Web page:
The Intergenerational Transmission of Trauma: Coal Colonization and Opioid Addiction

That's West Virginia native Wayne Coombs writing in "Analysis: the Pharmaceutical Colinization of Appalachia, was published by Daily Yonder on 2/7/18 and forwarded by Roy Silver, professor of sociology on the Cumberland campus of Southeast Kentucky Community and Technical College since 1989.

Coombs, a counseling professor at Marshall University from 1991 to 2015 and director of research and development at its West Virginia Prevention Resource Center, chartered in 1998, currently lives in Johnson City, Tennessee, where he still serves as a consultant to the Center.  In 2003, Purdue Pharma gave the Center a $125,000 grant to fight opioid abuse. Wonder how that worked out?

In his article, Coombs, references a story he heard years ago, that had great resonance for his work in treating addicts:
One afternoon, a group of townspeople sees a baby in the river. One person dives in and rescues the infant. But as he climbs ashore, one of the other townspeople spots another baby in the river in need of help. Then another. And another. Overwhelmed by the sheer number of babies, the townspeople grab any passer-by they can to help them.
Before long, the river is filled with desperate babies, and more and more rescuers are required to assist the towns people. Unfortunately, not all the babies can be saved. And, tragically, some of the brave rescuers occasionally drown. But they manage to mold themselves into an efficient life-saving organization and, over time, an entire infrastructure develops to support their efforts: hospitals, schools, foster care, social services, trauma and victim support services, lifesaving trainers, swimming schools, etc.
At this point one of the town citizens starts walking upstream.
“Where are you going?” the others ask, disconcerted, “We need you here! Look how busy we are trying to save these babies!”The citizen replies: “You carry on here. I’m going upstream to find the bugger who keeps chucking all these babies in the river.”

When seeking an answer for why communities in Central Appalachia are so vulnerable to addiction, he found the conclusions of the ARC report Appalachian Diseases of Dispair by Michael Meit, Megan Heffernan, Erin Tanenbaum, and Topher Hoffmann of the The Walsh Center for Rural Health Analysis at the University of Chicago "upside down."
Are they saying that poverty causes this vulnerability? It seems much more likely that these problems, just like the diseases of despair, are symptoms and outcomes rather than its causes. What is it that creates this vulnerability? Obviously, something deeper is happening here.
 Coombs notes that that higher rate of death doesn't correlate with economic conditions and links to another article in Daily Yonder that in turn cites "Mortality and morbidity in the 21st century (2017),” in which Princeton Professors Anne Case and Angus Deaton rebut the prevailing argument that economic decline causes opioid crisis. (This follows up on their 2015 study, "Rising morbidity and mortality in midlife among white non-Hispanic Americans in the 21st century.")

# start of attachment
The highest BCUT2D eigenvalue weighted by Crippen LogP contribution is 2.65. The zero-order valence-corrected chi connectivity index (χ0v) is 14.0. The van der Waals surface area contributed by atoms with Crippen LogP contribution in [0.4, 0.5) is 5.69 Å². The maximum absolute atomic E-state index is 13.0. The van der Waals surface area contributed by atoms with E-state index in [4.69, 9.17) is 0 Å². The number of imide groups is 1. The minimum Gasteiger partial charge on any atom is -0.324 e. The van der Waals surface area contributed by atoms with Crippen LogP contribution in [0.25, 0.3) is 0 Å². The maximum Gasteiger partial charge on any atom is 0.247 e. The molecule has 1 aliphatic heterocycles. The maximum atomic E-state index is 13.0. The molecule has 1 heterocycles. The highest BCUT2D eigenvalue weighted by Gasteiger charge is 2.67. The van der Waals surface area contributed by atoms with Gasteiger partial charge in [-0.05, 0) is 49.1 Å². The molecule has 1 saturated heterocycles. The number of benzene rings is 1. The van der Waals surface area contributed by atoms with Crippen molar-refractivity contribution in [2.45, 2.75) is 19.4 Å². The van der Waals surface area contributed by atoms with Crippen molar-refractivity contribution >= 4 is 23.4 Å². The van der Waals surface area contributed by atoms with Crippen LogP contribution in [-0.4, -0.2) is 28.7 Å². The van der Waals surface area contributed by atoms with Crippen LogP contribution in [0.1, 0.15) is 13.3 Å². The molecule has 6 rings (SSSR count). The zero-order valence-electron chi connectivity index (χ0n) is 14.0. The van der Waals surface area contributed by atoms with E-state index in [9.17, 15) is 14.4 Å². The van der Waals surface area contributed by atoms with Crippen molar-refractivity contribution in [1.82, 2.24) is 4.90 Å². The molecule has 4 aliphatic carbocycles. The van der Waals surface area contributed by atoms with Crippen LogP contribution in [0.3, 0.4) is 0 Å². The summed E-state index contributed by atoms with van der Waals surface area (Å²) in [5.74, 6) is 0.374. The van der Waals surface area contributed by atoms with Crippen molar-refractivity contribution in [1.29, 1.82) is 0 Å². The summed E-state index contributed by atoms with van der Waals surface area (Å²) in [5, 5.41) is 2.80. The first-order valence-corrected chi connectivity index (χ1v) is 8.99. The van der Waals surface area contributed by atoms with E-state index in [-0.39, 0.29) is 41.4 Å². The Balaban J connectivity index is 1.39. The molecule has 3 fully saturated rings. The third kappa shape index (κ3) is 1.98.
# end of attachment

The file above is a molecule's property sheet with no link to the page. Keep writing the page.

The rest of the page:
In looking at maps of West Virginia, Coombs realized that the  counties with the greatest substance abuse problems also had coal mining.  He couldn't buy that the solution was to blame the victim. 

I was aware that folks who were struggling with addictions most often came from families and communities who were also struggling with addictions, but this was usually accounted for through family dynamics. In other words, dysfunctional families begat dysfunctional kids who became dysfunctional adults who begat more dysfunction. However, the explanation did not really explain anything other than it was a problem of the people themselves and that is usually where the explanation ended. There was nothing about how the dysfunction got there in the first place or what kept it going. The only thing this explanation was good for was more subtly and “scientifically” blaming the people for their problems. But that explanation is bogus. What was happening here was different.
Then he came across the Holocaust research of Rachel Lev Wiesel, "Intergenerational Transmission of Trauma across Three Generations (2007)."

Unfortunately, Coombs's conclusion offers no solution, only a question:
How can Appalachian communities – and others affected by historic trauma – heal from these wounds and go about the business of creating the kind of communities they really want? Answer this question, and we will go a long way toward solving the problem of addiction.
Beth Macy has a new book coming out in August, Dopesick: Dealers, Doctors, and the Drug Company that Addicted America. According to her recent talk at the Radford library, she looks at not only those addicted to opioids, but at those currently trying to help them heal.  I'm wondering if any of these healers are addressing the larger issue of historic trauma and overall community change.  Beth certainly knows the history of trauma, as revealed in her review of Ramp Hollow, but it won't be simple, as she wrote:

Four years ago, I spent a few days reporting from the poorest county in West Virginia, one of the poorest states in the nation. The mayor of War (pop. 800, give or take) had been killed by an in-law’s brother in a drug-fueled rage months before. At the time, the mayor had been working in earnest to clean the town’s water, improve access to drug treatment and attract new industry, but as one unemployed young woman told me: “Not enough people here can pass a drug test.”